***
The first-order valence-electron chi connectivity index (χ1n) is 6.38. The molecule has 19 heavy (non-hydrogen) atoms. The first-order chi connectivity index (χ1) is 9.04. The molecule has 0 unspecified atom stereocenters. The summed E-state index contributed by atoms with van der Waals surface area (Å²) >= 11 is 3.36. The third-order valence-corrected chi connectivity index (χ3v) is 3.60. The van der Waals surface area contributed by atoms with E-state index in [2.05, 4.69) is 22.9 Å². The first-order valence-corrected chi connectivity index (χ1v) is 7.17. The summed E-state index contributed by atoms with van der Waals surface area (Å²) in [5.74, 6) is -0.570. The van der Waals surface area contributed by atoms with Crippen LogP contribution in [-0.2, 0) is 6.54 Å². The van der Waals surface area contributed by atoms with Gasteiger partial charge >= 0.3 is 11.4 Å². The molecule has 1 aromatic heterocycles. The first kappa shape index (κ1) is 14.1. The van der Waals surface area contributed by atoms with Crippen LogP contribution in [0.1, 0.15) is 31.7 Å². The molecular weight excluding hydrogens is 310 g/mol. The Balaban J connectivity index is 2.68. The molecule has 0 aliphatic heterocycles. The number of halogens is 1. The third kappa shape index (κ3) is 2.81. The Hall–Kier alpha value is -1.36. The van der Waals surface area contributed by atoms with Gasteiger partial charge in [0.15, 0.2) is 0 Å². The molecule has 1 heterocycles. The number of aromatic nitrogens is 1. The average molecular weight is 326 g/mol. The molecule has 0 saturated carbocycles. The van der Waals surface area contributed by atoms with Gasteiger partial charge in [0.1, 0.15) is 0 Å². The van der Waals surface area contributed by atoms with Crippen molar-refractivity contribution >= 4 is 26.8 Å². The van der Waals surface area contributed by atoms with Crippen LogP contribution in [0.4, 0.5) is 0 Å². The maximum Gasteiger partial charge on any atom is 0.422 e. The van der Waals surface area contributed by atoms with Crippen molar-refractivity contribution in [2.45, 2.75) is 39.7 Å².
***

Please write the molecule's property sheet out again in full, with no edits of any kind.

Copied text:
The first-order valence-electron chi connectivity index (χ1n) is 6.38. The molecule has 19 heavy (non-hydrogen) atoms. The first-order chi connectivity index (χ1) is 9.04. The molecule has 0 unspecified atom stereocenters. The summed E-state index contributed by atoms with van der Waals surface area (Å²) >= 11 is 3.36. The third-order valence-corrected chi connectivity index (χ3v) is 3.60. The van der Waals surface area contributed by atoms with E-state index in [2.05, 4.69) is 22.9 Å². The first-order valence-corrected chi connectivity index (χ1v) is 7.17. The summed E-state index contributed by atoms with van der Waals surface area (Å²) in [5.74, 6) is -0.570. The van der Waals surface area contributed by atoms with Crippen LogP contribution in [-0.2, 0) is 6.54 Å². The van der Waals surface area contributed by atoms with Gasteiger partial charge >= 0.3 is 11.4 Å². The molecule has 1 aromatic heterocycles. The first kappa shape index (κ1) is 14.1. The van der Waals surface area contributed by atoms with Crippen LogP contribution in [0.1, 0.15) is 31.7 Å². The molecular weight excluding hydrogens is 310 g/mol. The Balaban J connectivity index is 2.68. The molecule has 0 aliphatic heterocycles. The number of halogens is 1. The third kappa shape index (κ3) is 2.81. The Hall–Kier alpha value is -1.36. The van der Waals surface area contributed by atoms with Gasteiger partial charge in [0.15, 0.2) is 0 Å². The molecule has 1 heterocycles. The number of aromatic nitrogens is 1. The average molecular weight is 326 g/mol. The molecule has 0 saturated carbocycles. The van der Waals surface area contributed by atoms with Gasteiger partial charge in [0.1, 0.15) is 0 Å². The van der Waals surface area contributed by atoms with Crippen molar-refractivity contribution >= 4 is 26.8 Å². The van der Waals surface area contributed by atoms with Crippen LogP contribution in [0.4, 0.5) is 0 Å². The maximum Gasteiger partial charge on any atom is 0.422 e. The van der Waals surface area contributed by atoms with Crippen molar-refractivity contribution in [2.45, 2.75) is 39.7 Å².